This is Scientific American 60-Second Science. I'm Sophie Bushwick. Got a minute?
Have you ever run into a former acquaintance and discovered that you can't remember his name?
This awkward situation is apparently alien to dolphins, who can recall old companions up to two decades later.
As a recent 60-Second Science podcast explained, dolphins have signature whistles that may serve as individual names.
But how long do they remember their friends' titles?
To find out, researchers looked at 43 captive dolphins that have moved among the same six facilities, living together in different combinations at various times.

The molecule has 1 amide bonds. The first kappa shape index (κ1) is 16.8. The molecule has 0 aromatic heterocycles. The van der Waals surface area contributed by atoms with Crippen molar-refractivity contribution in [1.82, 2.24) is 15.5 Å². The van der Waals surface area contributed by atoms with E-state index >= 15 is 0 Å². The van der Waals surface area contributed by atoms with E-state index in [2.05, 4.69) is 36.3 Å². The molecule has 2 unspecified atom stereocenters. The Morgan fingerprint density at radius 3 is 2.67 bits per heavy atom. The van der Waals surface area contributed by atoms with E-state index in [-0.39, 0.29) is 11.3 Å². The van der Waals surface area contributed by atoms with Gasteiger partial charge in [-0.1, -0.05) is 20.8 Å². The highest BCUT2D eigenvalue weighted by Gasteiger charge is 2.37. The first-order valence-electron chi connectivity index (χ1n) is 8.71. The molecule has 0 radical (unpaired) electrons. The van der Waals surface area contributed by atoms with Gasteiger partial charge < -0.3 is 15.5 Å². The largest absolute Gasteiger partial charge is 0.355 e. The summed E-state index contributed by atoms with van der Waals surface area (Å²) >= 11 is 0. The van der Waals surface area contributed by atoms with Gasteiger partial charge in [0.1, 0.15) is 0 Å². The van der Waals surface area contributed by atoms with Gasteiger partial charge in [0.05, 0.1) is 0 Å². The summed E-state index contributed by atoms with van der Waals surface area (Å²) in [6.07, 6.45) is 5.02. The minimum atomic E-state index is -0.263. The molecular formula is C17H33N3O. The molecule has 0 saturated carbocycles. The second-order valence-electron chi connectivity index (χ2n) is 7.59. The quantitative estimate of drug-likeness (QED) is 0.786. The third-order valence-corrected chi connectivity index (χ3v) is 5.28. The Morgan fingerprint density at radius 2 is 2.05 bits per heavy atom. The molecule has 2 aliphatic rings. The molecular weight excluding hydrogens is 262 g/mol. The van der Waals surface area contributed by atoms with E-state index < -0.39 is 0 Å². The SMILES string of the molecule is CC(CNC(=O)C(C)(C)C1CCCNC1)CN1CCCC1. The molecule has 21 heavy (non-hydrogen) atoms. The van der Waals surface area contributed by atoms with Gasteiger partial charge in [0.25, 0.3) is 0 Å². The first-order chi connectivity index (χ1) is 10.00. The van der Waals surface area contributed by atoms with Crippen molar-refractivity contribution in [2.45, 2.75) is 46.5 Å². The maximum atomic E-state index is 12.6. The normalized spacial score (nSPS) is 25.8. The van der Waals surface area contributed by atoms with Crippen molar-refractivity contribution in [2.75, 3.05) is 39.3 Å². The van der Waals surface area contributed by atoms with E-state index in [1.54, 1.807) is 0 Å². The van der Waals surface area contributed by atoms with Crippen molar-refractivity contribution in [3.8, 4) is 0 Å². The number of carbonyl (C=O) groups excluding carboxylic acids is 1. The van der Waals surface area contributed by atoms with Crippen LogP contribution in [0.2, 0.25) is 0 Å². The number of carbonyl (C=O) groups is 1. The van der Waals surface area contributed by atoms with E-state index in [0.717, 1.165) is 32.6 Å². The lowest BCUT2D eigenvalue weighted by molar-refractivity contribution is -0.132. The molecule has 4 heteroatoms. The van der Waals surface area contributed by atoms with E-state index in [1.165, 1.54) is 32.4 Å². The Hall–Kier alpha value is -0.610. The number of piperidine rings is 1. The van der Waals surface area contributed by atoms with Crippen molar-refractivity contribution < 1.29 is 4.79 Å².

When the scientists played unfamiliar signature whistles for each dolphin, the test subjects quickly grew bored.
But when the dolphins heard recordings of the signature whistles of former companions, they moved towards the speakers and even whistled back at them.
The study is in Proceedings of the Royal Society of London B.
Not even a separation of 20 years could dim the memory of one particular dolphin,
which suggests these mammals may have lifelong social memories.
Perhaps it's time to change the old axiom about elephants to "a dolphin never forgets."
Thanks for the minute, for Scientific American 60-Second Science. I'm Sophie Bushwick.